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Pontus H.W. Gunve

Interviewed by Gary Hill

Interview with Pontus Gunve from 2019


It has been about a year or so since we last did an interview. What is new in the world of Pontus Gunve?

I launched my new album Black Hole BBQ in October. The process took about four years – from writing, recording, editing, mixing, and mastering everything. Also, I have been working on a few videos. The title track, "Black Hole BBQ" video is out on YouTube ( and another video is currently being edited and finalized.

Talking about the new album. How would you compare and contrast it to other of your works?
This has a bit more emphasis on the guitar and maybe a bit “heavier” overall. I also worked with my friend Ian O’Brien (Fastus) on modular synth elements. He really helped by adding amazing soundscapes and modular synth sections.
MSJ: What’s the best thing that’s ever been said about your music?
Always a hard question, but Salim Ghazi Saeedi wrote a nice thing about the music with the title “The Magician of Rich Melodic Canvases of Sound” in an interview from 2015 -
What’s ahead for you?
I want to write more music this next year, 2020. I am planning on taking some time and really think about what direction I want my music to take and how to put this together. I want to explore different compositional styles and sonic textures and just learn as much as I can - maybe lock myself in an isolated room for a few days to see what comes out of that. But yeah – I want to keep writing new material.
MSJ: What was the last CD you bought and/or what have you been listening to lately?

I have been listening to Stars of the Lid And Their Refinement of the Decline, a 2007 release. It has some amazing textures and atmospheric compositions. Also – Deadprod’s 2004 album Morals and Dogma - there are some amazing textures of sound in this album – and it is really a frightening sound - cold, desolated, and straight out of a horror films. The second track "Dead People's Things" is really spooky, but amazing to listen to. I have been trying to listen to music that is not necessarily in my genre to get inspiration and new ideas.

MSJ: Have you read any good books lately?

Sadly I have not been able to read much lately,  but read A Brief History of Time recently and found this fascinating. It was released in 1988 and is a captivating read and helps the “laymen scientist” understand some of the concepts relating to the story of the universe and the laws holding it all together.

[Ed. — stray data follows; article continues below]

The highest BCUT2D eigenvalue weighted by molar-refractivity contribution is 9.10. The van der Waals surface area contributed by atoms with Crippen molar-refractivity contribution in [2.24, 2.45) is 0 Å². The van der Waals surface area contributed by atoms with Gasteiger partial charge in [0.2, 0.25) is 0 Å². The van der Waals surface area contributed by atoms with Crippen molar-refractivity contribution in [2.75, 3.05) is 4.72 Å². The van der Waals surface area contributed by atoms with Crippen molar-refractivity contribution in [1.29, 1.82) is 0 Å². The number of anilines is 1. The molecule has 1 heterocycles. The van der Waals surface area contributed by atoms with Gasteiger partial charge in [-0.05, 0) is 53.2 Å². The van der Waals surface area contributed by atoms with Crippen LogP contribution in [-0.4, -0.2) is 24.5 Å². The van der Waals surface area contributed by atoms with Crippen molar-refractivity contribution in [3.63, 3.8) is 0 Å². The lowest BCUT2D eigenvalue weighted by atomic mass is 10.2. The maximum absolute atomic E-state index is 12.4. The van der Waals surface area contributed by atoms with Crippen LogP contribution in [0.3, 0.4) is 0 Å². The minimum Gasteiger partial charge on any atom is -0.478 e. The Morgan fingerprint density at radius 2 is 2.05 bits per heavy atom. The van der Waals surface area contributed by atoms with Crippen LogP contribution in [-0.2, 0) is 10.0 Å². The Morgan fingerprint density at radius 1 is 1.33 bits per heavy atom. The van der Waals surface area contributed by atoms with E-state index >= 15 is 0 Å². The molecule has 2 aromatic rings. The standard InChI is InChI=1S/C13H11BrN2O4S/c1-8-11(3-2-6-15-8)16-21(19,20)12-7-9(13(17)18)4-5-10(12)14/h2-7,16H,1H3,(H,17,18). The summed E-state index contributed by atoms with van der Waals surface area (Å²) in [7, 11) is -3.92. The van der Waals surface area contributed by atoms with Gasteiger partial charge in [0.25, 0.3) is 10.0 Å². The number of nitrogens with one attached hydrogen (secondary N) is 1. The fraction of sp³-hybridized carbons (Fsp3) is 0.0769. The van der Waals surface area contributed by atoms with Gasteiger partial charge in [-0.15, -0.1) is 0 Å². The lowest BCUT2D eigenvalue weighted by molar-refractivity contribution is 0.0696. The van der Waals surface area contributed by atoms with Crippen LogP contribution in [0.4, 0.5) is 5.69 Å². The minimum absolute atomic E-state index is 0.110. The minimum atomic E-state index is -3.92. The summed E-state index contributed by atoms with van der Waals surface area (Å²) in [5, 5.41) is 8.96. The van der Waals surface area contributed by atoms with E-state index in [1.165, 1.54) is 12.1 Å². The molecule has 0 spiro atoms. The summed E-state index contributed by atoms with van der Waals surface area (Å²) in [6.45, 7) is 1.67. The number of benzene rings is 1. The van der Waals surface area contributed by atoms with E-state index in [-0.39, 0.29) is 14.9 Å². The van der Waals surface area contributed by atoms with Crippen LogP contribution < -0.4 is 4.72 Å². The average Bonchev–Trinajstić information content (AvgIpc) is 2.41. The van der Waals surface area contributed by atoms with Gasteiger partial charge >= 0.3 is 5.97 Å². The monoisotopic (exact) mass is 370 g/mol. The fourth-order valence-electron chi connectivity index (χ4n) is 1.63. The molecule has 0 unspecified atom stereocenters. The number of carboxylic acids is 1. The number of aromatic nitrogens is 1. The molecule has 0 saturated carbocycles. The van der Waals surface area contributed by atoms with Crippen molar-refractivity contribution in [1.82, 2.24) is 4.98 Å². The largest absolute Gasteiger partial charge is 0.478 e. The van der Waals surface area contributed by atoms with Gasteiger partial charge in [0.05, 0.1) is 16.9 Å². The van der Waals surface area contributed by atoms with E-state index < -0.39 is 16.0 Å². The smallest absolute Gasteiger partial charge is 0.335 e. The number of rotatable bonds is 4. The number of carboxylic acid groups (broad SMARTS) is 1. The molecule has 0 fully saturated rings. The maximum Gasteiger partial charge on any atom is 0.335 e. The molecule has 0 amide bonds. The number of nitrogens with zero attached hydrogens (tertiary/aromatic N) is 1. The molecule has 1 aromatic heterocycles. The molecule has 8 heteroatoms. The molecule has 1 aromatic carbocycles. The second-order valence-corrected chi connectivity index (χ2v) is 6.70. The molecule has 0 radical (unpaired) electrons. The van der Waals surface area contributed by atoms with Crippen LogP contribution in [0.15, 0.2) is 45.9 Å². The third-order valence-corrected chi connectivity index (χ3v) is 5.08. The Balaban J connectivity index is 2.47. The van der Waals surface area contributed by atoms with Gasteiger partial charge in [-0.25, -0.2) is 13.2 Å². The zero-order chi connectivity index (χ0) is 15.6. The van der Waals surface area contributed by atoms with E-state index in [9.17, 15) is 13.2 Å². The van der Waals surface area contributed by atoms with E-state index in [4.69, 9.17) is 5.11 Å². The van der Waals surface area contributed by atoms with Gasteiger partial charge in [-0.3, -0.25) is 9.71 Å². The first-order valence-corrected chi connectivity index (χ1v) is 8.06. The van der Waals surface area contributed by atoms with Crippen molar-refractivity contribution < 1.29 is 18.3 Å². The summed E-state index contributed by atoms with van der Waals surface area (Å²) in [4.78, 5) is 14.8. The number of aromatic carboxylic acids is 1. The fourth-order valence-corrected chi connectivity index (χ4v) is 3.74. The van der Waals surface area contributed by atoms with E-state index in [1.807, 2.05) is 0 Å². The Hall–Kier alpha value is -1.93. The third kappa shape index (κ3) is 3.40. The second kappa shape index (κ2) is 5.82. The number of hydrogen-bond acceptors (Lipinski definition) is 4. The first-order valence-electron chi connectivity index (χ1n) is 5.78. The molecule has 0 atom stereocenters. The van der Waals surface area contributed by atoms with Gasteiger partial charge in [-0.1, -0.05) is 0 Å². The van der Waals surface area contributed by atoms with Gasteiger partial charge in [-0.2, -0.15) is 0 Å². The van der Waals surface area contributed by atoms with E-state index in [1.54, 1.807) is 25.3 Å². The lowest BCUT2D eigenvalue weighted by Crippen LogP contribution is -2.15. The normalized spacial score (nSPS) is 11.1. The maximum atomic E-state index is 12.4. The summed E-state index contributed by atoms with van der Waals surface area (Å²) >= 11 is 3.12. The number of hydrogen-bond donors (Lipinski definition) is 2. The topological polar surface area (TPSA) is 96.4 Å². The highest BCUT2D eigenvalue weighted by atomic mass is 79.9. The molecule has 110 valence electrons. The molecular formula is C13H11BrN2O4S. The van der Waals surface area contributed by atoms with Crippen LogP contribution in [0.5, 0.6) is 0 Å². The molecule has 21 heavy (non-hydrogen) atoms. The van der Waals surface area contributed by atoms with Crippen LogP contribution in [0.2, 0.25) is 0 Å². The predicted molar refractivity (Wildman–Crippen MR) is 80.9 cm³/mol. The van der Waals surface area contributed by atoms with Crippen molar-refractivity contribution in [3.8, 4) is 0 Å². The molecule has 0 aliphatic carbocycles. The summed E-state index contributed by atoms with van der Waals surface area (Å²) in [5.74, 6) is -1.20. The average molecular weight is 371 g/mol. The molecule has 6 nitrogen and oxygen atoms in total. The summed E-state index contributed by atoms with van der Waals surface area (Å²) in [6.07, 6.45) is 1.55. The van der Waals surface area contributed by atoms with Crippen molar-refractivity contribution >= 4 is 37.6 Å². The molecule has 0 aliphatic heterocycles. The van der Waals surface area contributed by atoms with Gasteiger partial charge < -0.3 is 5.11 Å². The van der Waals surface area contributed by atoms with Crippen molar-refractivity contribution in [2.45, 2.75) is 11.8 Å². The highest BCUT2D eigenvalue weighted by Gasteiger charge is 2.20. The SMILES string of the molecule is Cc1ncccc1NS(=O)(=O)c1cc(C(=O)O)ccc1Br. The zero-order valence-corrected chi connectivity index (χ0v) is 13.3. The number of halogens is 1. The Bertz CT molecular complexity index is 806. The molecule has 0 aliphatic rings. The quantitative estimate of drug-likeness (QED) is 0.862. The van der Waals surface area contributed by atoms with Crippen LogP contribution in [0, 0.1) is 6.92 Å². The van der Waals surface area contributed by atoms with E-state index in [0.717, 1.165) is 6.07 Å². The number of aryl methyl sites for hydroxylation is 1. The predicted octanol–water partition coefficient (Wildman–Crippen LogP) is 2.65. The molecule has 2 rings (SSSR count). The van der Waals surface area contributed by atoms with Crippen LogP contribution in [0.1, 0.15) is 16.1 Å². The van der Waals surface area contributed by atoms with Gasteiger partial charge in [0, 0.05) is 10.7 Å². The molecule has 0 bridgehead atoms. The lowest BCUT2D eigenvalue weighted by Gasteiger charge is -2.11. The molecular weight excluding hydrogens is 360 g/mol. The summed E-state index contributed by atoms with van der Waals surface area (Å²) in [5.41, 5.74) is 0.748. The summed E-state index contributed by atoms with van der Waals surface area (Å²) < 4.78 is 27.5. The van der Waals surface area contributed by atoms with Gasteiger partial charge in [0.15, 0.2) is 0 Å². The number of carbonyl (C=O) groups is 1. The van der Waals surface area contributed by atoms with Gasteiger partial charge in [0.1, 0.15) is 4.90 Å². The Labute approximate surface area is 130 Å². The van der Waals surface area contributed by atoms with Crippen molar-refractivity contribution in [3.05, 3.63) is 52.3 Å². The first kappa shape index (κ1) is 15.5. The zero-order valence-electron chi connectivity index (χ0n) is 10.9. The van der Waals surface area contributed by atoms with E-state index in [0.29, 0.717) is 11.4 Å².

MSJ: What about the last concert you attended for your enjoyment?

I saw Marty Friedman earlier in the year at St. Vitus in Brooklyn. It is a small venue – and great atmosphere. Basically you get to see this big guitar hero put on a shred show in a small size club. There is something special about that intimate type of show – it is a whole different experience – compared to the stadium sized (and over priced) shows in NYC. I was trying to get tickets for Queen recently but could not find a single seat that was less than $300 - and those seats were very far away.

MSJ: Have you come across any new gear recently that you love?
I have been trying to simplify my guitar rig lately - sort of back to basic principles – based on my previous guitar tones. I picked up a treble boost (Dallas Rangemaster Clone) for a Queen tribute show – trying to emulate Brian May’s guitar tone. The pedal really did the job, and I am trying to figure out a way to incorporate this into my current rig. I try to stay away from too much craziness with guitar tones, but if I am experimenting with drones and atmospheric tones I tend to blend pure guitar tones with reverb or delay plugins (in Pro Tools). I found the Valhalla Shimmer to produce some epic guitar reverb tones over a clean or lightly overdriven tone.
MSJ: Are there any closing thoughts you would like to get out there?

Keep making music. Keep supporting local bands, and keep creativity going. Live music is a very special event, and I hope that people will continue to support it and keep showing up. 


This interview is available in book (paperback and hardcover) in Music Street Journal: 2019  Volume 6. More information and purchase links can be found at:
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